The Inspiration4 crew will be in SpaceX's Crew Dragon spacecraft, which will detatch from the Falcon 9 rocket — a reusable rocket manufactured by SpaceX.

    The Crew Dragon spacecraft is the very same one NASA used to send astronauts to and from the International Space Station (ISS) last year.

    Sitting at 8.1 metres high and 4 metres in diameter, the Crew Dragon has two windows and a newly installed glass dome at the top of the capsule.

    Privacy is at a minimum — there are no sleeping compartments or work stations, and a curtain covers the toilet.

    Once in the air, the Inspiration4 crew will take blood samples and conduct other medical research.

    On the menu will be cold pizza, and standard astronaut fare — think pre-packaged and freeze-dried foods.

    While NASA isn't involved at all in SpaceX's first private flight, the mission will set off from a launch pad used by NASA crews.

    It will also land in the Atlantic Ocean near the Florida coast, like its predecessors.

    Have they been training?

    You bet.

    The Inspiration4 crew members have been undergoing extensive training since March, "modeled after the curriculum NASA astronauts use to prepare for SpaceX missions", according to Reuters.

    As well as preparing physically by hiking up a snowy Mount Rainier in Washington, the crew completed centrifuge training, altitude chamber training, have sampled brief bursts of weightlessness aboard modified aircraft, and have taken rapid spins in fighter jets.

    They also spent time in a SpaceX capsule simulator practising the launch and re-entry operations.

    "We definitely had some Apollo 13-like simulation rides home where virtually everything was broken, and everybody made it back. So I think we passed all the tests," Mr Isaacson said.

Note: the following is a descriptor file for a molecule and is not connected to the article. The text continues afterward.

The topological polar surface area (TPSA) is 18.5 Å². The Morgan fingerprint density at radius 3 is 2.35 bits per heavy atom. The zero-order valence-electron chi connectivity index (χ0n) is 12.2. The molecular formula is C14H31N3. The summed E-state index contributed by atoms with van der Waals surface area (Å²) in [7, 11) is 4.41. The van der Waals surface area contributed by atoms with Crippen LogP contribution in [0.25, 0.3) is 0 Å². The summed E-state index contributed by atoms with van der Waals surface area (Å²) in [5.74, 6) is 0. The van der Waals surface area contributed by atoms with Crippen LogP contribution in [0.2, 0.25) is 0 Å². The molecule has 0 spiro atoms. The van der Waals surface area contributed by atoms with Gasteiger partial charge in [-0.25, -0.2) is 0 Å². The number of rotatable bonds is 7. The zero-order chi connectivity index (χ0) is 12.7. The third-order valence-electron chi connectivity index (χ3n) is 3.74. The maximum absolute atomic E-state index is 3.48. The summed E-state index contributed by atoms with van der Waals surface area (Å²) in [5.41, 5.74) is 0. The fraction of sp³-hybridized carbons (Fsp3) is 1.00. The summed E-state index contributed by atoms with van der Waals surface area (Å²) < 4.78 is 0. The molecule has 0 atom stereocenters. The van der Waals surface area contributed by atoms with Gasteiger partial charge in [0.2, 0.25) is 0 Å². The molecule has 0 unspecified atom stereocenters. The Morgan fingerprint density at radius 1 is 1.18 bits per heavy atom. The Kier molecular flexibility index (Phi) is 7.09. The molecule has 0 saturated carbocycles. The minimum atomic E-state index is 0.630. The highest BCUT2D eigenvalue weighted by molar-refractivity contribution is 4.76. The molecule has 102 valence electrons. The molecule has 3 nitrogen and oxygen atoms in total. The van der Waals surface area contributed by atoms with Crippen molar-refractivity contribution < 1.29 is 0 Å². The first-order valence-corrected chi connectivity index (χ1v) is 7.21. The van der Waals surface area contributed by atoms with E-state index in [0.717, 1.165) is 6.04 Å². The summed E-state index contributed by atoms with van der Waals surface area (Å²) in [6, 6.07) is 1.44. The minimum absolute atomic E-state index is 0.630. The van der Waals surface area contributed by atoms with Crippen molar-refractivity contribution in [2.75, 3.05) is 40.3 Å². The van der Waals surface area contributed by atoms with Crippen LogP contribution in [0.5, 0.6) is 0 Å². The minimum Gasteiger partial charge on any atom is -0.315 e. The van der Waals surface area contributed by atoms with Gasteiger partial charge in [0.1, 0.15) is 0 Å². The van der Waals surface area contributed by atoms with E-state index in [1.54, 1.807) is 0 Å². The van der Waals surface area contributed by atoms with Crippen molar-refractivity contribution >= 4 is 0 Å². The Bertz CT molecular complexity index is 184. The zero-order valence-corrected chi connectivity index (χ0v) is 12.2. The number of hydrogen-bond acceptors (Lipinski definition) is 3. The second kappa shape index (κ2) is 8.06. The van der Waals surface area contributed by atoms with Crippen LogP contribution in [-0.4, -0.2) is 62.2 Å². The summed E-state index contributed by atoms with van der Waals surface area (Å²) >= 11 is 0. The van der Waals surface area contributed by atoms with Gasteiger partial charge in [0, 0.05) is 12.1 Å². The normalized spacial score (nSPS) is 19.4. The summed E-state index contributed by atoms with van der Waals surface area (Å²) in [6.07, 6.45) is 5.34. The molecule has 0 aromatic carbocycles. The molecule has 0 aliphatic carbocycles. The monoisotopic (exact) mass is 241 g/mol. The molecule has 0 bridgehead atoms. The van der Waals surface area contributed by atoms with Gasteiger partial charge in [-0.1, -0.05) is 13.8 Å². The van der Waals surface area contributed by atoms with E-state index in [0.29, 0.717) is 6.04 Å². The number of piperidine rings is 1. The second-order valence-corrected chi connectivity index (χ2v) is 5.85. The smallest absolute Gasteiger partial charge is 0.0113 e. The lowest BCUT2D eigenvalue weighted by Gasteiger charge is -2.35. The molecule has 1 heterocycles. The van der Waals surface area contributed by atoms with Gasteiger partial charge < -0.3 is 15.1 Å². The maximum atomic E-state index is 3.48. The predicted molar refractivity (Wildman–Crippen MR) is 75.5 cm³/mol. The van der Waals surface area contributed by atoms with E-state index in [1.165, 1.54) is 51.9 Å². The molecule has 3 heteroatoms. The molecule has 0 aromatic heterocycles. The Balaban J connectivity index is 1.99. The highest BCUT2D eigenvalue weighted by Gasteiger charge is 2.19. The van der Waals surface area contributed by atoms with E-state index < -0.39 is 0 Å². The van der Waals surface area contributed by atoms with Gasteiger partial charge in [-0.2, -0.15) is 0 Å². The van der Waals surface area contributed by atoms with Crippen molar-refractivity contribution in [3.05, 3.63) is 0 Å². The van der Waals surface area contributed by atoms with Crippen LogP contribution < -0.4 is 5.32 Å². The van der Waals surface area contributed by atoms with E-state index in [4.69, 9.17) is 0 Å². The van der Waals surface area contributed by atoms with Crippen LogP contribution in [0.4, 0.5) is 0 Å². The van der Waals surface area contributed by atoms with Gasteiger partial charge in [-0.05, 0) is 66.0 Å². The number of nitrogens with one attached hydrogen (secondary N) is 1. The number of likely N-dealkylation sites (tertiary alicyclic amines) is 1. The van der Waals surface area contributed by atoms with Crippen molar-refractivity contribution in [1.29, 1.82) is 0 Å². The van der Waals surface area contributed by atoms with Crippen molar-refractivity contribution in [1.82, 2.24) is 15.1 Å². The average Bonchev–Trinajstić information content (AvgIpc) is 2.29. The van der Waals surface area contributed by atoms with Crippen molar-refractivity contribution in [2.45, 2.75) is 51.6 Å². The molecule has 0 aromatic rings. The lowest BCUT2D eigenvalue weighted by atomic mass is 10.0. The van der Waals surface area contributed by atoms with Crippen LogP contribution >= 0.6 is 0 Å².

Is space tourism the way of the future?

    Mr Isaacman certainly hopes so.

    This SpaceX flight is the fourth for the Crew Dragon spacecraft, which is essentially open for hire from people like Mr Isaacman, and NASA.

    “This is the first step toward a world where everyday people can go and venture among the stars," he said.

    One of the huge drawbacks of space tourism is, of course, the cost.

    This year already, both Amazon boss Jeff Bezos and Virgin's Richard Branson have been on quick joyrides to the edge of space.

    The cost of sending Bezos's Blue Origin New Shepard spacecraft up for 10 minutes wasn't disclosed, but the fourth seat on the flight was auctioned off for $38 million.

    The waitlist for the latter's Virgin Galactic flight is sitting at more than 600 reservations, at $340,000 a pop.

    SpaceX founder Elon Musk also has two tourist flights to the International Space Station planned in 2022.

    When the first commercial NASA SpaceX crewed flight launched last year to the ISS, Anthony Murfett, deputy head of the Australian Space Agency, predicted that the sky would be the limit.

    "We've heard for years that commercial companies are looking to undertake space activities and undertake human space flight, but we are about to see that realised," Mr Murfett said.

    "It shows the capability does exist in the industry, and that a commercial company can take humans to low-Earth orbit."

    And, while once opposed to space tourism, NASA is also onboard.

    "I can't wait for them to fly, and fly safely and fly often," NASA's commercial spaceflight director, Phil McAlister, said.

    ABC/wires


    ABC